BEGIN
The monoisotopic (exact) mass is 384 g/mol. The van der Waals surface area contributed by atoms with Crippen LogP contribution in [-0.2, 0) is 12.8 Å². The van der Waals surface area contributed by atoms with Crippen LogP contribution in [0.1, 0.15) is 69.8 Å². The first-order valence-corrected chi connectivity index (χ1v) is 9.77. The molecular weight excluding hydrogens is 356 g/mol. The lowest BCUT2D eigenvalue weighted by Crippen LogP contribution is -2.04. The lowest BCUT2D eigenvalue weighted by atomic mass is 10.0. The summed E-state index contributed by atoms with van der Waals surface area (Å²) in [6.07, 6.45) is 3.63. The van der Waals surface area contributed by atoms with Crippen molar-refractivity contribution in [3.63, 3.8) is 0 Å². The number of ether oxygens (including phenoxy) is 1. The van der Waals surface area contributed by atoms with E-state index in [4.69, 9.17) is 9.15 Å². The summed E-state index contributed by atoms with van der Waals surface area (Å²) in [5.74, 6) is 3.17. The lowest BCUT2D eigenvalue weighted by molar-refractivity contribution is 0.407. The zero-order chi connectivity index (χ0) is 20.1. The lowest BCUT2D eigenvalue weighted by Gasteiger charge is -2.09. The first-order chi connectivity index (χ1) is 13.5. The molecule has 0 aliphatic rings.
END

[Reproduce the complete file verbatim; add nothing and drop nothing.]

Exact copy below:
The monoisotopic (exact) mass is 384 g/mol. The van der Waals surface area contributed by atoms with Crippen LogP contribution in [-0.2, 0) is 12.8 Å². The van der Waals surface area contributed by atoms with Crippen LogP contribution in [0.1, 0.15) is 69.8 Å². The first-order valence-corrected chi connectivity index (χ1v) is 9.77. The molecular weight excluding hydrogens is 356 g/mol. The lowest BCUT2D eigenvalue weighted by Crippen LogP contribution is -2.04. The lowest BCUT2D eigenvalue weighted by atomic mass is 10.0. The summed E-state index contributed by atoms with van der Waals surface area (Å²) in [6.07, 6.45) is 3.63. The van der Waals surface area contributed by atoms with Crippen molar-refractivity contribution in [3.63, 3.8) is 0 Å². The number of ether oxygens (including phenoxy) is 1. The van der Waals surface area contributed by atoms with E-state index in [4.69, 9.17) is 9.15 Å². The summed E-state index contributed by atoms with van der Waals surface area (Å²) in [5.74, 6) is 3.17. The lowest BCUT2D eigenvalue weighted by molar-refractivity contribution is 0.407. The zero-order chi connectivity index (χ0) is 20.1. The lowest BCUT2D eigenvalue weighted by Gasteiger charge is -2.09. The first-order chi connectivity index (χ1) is 13.5. The molecule has 0 aliphatic rings.